Criminal Justice News and VIews

Interesting items related to criminal justice

My Photo
Location: Scottsdale, Arizona, United States

I love teaching and sharing knowledge. The Internet is a free passage to an amazing amount of knowledge provided by some of the greatest minds of the day. MIT, Oxford and other universities are now sharing lecture notes with the public and allowing us to dip into the overflowing fonts of wisdom that abound. Yale is but one university that has put actual lectures on the web.

Friday, July 08, 2005

More states need to follow Wisconsin

A number of inmates who were eventually exonerated were often sentenced because of confessions that the individual later claimed was not voluntary or false. Wisconsin will now require that all interrogations of juveniles for both misdemeanor and felony offenses be taped. How this will effect the number of "coerced" juvenile confessions remains to be seen. By coerced I do not mean physical coercision but psychological.

Here is the article

The Milwaukee Journal Sentinel Online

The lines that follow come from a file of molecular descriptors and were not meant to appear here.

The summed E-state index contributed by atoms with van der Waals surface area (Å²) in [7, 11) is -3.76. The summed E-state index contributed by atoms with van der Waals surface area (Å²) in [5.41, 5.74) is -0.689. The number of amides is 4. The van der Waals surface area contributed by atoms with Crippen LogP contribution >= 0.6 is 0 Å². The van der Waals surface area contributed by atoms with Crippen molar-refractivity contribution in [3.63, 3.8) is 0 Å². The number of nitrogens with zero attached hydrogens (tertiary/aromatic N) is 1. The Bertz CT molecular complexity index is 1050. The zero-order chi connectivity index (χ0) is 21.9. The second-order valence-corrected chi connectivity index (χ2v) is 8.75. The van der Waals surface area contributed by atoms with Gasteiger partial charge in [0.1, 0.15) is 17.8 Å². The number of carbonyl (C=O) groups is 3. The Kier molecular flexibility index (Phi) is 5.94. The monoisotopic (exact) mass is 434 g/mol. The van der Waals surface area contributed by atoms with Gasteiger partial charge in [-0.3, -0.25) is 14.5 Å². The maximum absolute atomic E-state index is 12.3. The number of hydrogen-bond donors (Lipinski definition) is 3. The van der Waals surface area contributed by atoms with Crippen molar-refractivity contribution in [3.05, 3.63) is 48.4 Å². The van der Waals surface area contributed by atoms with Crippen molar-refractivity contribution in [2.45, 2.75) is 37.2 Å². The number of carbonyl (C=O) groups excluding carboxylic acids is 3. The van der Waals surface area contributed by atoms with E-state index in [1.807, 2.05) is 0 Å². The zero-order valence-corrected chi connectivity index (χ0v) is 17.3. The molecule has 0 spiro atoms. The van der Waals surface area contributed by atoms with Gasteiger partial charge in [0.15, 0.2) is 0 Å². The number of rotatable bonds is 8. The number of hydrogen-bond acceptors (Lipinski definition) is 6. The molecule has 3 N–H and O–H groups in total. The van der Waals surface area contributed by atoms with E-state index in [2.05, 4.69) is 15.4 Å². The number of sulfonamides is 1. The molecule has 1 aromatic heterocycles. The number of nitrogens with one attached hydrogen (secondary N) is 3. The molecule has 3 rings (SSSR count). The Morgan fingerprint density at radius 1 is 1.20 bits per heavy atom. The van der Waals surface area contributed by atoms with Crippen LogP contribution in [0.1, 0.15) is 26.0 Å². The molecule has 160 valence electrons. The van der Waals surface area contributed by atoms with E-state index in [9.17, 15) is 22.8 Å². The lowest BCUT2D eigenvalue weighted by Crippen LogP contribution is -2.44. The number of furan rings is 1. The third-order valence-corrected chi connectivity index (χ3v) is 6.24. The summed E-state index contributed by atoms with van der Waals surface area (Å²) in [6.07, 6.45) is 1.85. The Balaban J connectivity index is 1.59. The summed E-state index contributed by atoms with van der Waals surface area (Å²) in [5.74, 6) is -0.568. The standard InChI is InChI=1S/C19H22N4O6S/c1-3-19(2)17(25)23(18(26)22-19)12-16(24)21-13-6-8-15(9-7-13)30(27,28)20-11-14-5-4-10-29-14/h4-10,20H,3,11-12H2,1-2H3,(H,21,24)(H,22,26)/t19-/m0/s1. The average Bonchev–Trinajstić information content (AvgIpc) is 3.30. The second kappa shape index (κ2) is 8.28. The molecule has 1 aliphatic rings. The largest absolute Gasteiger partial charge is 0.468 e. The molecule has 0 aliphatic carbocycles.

Original URL:

Interrogations must be taped
State court ruling applies to juveniles
Posted: July 7, 2005

Law enforcement agencies statewide were ordered Thursday by the state Supreme Court to immediately begin electronically recording juvenile interrogations in both felony and misdemeanor cases.

The number one thing kids say about why they falsely confess is that
'I just thought
I'd get to go home.'

- Eileen Hirsch,
assistant state public defender

The groundbreaking decision, which left some financially strapped police departments wondering how they will pay for additional recording equipment, was widely praised by attorneys, judges and others who said it would protect both children and police from false accusations.

"It's an excellent decision and long overdue," said John Birdsall, president of the Wisconsin Association of Criminal Defense Lawyers. "It's going to be an adjustment for both the district attorneys and the police, but it is a welcome change."

Milwaukee County Children's Court Judges Mary Triggiano and Joseph Wall said the new requirement will help them get a clearer picture of the circumstances of juvenile confessions and could save court time.

"It will likely lead to pretrial resolutions of more cases because there may not be any dispute as to what happened" during the interrogation, Wall said.